Desertification

2008
Size: 91 cm h x 122 cm w, 36” h x 48” w
Media: Collage, ink print from a sockeye and oil paint on canvas
Sale Price: See Artists for Conservation

Desertification has been increasing for several decades as warmer temperatures draw moisture out of the soil, rainfall declines and human activity increases. The loss of arable land can lead to collapsing fisheries, crops and could displace thousands of people. Africa has been particularly affected by desertification, and their water problems are expected to get worse. Scientists have predicted that they could lose between a quarter and a half of their river water by 2100. The Fraser River basin and Thompson River are not immune to this problem since 60% of urban expansion occurs on Class 1 and II agricultural and forested lands. British Columbia’s water supply could become jeopardized if populations continue to grow and climate change wreaks havoc on the glaciers and rivers.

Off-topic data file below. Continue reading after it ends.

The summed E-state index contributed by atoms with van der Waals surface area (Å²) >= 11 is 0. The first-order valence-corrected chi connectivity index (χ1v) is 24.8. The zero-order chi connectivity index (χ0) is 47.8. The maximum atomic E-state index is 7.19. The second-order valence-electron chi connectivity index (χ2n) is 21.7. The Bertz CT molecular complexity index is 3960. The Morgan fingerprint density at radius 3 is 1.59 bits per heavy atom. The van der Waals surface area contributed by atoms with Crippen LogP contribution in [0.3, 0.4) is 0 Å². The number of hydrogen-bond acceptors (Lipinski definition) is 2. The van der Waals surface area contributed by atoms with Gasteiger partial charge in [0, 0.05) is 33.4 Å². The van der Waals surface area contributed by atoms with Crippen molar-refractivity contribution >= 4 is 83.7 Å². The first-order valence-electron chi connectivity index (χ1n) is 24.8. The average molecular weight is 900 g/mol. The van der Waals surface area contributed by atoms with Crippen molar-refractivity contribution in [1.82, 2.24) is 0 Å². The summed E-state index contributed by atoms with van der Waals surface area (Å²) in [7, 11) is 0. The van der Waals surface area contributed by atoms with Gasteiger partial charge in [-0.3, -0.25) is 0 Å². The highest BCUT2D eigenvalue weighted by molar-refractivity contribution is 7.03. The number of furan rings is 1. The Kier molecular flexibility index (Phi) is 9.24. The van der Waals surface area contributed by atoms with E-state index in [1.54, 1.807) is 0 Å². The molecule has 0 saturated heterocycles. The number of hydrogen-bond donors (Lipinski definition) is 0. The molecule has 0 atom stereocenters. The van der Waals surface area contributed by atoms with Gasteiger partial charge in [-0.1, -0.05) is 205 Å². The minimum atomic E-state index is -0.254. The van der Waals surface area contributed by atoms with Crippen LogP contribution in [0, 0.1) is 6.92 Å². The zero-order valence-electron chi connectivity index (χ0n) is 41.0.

Resources:

Healey, Michael, ed. Seeking Sustainability in the Lower Fraser Basin: Issues and Choices. Vancouver: Institute for Research and the Environment, Westwater Research, 1999. p. 175.

Gore, Al. An Inconvenient Truth. New York, NY: Rodale, 2006. pp. 30, 37, 58